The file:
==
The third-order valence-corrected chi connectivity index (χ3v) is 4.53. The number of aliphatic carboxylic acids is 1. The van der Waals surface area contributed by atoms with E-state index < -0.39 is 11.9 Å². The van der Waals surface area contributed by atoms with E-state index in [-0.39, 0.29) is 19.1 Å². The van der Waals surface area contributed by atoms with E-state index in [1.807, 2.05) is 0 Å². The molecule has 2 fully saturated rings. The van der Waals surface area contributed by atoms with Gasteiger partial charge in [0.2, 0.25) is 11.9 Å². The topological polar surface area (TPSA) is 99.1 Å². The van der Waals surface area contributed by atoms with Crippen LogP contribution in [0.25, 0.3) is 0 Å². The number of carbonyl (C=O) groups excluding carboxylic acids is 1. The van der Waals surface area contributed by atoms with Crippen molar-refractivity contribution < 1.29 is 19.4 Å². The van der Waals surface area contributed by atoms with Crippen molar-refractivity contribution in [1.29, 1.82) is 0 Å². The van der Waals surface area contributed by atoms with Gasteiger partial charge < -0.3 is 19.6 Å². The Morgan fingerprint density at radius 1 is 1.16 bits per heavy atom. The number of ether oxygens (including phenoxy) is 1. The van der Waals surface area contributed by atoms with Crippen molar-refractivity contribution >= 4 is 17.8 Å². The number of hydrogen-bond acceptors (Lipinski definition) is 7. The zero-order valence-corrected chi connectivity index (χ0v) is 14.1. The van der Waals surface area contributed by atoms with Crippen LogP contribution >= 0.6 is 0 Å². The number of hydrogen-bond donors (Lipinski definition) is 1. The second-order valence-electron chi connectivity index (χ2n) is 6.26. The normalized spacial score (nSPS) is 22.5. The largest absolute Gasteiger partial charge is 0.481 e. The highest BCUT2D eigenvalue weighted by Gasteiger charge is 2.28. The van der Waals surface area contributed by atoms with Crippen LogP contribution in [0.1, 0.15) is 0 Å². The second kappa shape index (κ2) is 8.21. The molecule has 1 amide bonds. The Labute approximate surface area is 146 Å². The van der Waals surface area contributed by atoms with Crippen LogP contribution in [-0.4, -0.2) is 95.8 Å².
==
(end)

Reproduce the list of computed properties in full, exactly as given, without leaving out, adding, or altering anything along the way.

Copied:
The third-order valence-corrected chi connectivity index (χ3v) is 4.53. The number of aliphatic carboxylic acids is 1. The van der Waals surface area contributed by atoms with E-state index < -0.39 is 11.9 Å². The van der Waals surface area contributed by atoms with E-state index in [-0.39, 0.29) is 19.1 Å². The van der Waals surface area contributed by atoms with E-state index in [1.807, 2.05) is 0 Å². The molecule has 2 fully saturated rings. The van der Waals surface area contributed by atoms with Gasteiger partial charge in [0.2, 0.25) is 11.9 Å². The topological polar surface area (TPSA) is 99.1 Å². The van der Waals surface area contributed by atoms with Crippen LogP contribution in [0.25, 0.3) is 0 Å². The number of carbonyl (C=O) groups excluding carboxylic acids is 1. The van der Waals surface area contributed by atoms with Crippen molar-refractivity contribution < 1.29 is 19.4 Å². The van der Waals surface area contributed by atoms with Crippen molar-refractivity contribution in [1.29, 1.82) is 0 Å². The van der Waals surface area contributed by atoms with Gasteiger partial charge < -0.3 is 19.6 Å². The Morgan fingerprint density at radius 1 is 1.16 bits per heavy atom. The number of ether oxygens (including phenoxy) is 1. The van der Waals surface area contributed by atoms with Crippen molar-refractivity contribution >= 4 is 17.8 Å². The number of hydrogen-bond acceptors (Lipinski definition) is 7. The zero-order valence-corrected chi connectivity index (χ0v) is 14.1. The van der Waals surface area contributed by atoms with Crippen LogP contribution >= 0.6 is 0 Å². The number of hydrogen-bond donors (Lipinski definition) is 1. The second-order valence-electron chi connectivity index (χ2n) is 6.26. The normalized spacial score (nSPS) is 22.5. The largest absolute Gasteiger partial charge is 0.481 e. The highest BCUT2D eigenvalue weighted by Gasteiger charge is 2.28. The van der Waals surface area contributed by atoms with Crippen LogP contribution in [0.1, 0.15) is 0 Å². The second kappa shape index (κ2) is 8.21. The molecule has 1 amide bonds. The Labute approximate surface area is 146 Å². The van der Waals surface area contributed by atoms with Crippen LogP contribution in [-0.4, -0.2) is 95.8 Å².